It is a mistake to argue for extreme positions. Many incorrectly believe that this is “logical.” In reality, logic helps us analyze problems and often leads to moderate, complex, and nuanced positions. Intelligent people are more likely to be politically moderate as extreme points of view (whether left, right, up, or down) appeal to dogmatism, which requires less thought. Politics on the far end of the scale also tends to use more coercion (whether that be the tyranny of the state or the tyranny of the masses) to force policies on others who do not agree to them. If we want to function as a society we have to learn to be more moderate.


5 Comment

  1. Just a correction. Anarcho-Capitalists that I’ve seen do not ignore externalities. They take into consideration that if you are harmed, you have a right to legal restitution, so the cost of the externality is actually included in the transaction cost between the two parties. If you hire a concrete contractor to redo your driveway, and he accidentally spills concrete all over my lawn, then either you, or the contractor would have to fix my lawn as restitution. The risk of these kinds of accidents is covered in the operating costs that are taken into consideration when negotiating price.

  2. Another correction. haha. I said “legal” restitution when talking about anarchists. Poor choice of words. But there are arguments for how “law” could be done in a purely voluntary society.

  3. Rhino, how would an anarcho-capitalist deal with pollution? Let’s say that I own a business called Company Z in Denver, Colorado, but I happen to live in Maryland. I sell a product, Good X, to you. That is a voluntary exchange between you and I but the poor folks in Denver have to deal with pollution created by my factory. The way we operate now is add costs to the company, such as through taxes, that wouldn’t be present in a voluntary exchange between two parties. Basically, I think “voluntary exchange” is too simplified.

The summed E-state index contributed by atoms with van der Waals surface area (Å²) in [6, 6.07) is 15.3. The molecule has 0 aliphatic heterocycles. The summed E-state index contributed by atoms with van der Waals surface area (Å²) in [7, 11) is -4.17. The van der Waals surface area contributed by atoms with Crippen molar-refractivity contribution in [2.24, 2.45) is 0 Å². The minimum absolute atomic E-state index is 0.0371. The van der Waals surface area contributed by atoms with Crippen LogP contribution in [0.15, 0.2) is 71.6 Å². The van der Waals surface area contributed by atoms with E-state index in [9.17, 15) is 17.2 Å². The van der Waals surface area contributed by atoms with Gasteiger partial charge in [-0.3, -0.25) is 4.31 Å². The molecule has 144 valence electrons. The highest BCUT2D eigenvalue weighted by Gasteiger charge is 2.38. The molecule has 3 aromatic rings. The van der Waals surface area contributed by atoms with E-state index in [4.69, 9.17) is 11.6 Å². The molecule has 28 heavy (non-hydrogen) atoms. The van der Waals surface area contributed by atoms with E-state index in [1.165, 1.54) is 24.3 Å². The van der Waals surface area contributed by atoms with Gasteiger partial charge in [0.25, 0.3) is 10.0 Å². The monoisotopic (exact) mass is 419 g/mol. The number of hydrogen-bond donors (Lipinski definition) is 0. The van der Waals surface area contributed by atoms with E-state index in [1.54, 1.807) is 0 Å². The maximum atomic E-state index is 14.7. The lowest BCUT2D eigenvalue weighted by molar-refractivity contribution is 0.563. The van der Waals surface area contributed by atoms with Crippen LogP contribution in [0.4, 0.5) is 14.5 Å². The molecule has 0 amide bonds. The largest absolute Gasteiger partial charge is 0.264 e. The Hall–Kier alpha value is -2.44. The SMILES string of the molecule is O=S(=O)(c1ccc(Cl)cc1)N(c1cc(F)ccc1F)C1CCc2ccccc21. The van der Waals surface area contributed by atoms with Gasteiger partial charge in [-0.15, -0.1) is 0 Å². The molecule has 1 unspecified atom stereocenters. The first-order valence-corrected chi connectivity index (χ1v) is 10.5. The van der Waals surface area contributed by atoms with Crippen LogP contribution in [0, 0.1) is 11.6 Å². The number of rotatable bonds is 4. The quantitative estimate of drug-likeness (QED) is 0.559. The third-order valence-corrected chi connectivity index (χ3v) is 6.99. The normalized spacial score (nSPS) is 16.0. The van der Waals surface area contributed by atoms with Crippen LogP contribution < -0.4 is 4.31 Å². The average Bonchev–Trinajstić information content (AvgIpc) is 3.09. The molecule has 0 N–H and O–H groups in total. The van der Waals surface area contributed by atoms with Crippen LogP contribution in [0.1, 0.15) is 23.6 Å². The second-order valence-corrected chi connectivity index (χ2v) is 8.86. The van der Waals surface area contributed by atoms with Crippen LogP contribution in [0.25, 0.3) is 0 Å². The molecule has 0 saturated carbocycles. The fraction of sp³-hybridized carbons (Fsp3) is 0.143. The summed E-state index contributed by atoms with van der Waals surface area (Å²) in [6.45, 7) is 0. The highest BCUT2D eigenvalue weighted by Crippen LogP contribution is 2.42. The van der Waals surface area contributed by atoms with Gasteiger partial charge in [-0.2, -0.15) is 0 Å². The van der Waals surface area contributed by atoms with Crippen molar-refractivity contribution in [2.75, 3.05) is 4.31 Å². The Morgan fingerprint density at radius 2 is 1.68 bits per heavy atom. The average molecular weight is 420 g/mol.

4. I think a lot of people are biased towards moderates/centrists because “extremist” has a negative connotation attached to it, even though an extremist position may be perfectly correct. I don’t identify as a moderate, but I do identify as pragmatic. IE in the long run I support having a total govt spending and taxes of about 20% of GDP, (as opposed to something like 35 now when including federal, state and local) which is considered rather “extreme” these days but I think its worth it from the increased growth. I also specified the long run because as a pragmatic, I don’t believe nearly halving government’s role in the economy overnight is political feasible or desirable, as a cut that large would have to take a huge chunk out of entitlements or welfare, hurting those who are dependent on them. That’s why I support gradual welfare/entitlement reform and cuts, so people aren’t severely harmed in the short to mid run in order to promote growth in the long run.

  5. We could also save money on healthcare (one of the largest parts of the federal budget) by simply making it more efficient. Currently, doctors have incentive to order any and all tests, which are expensive, since they get paid more even if those tests are unnecessary.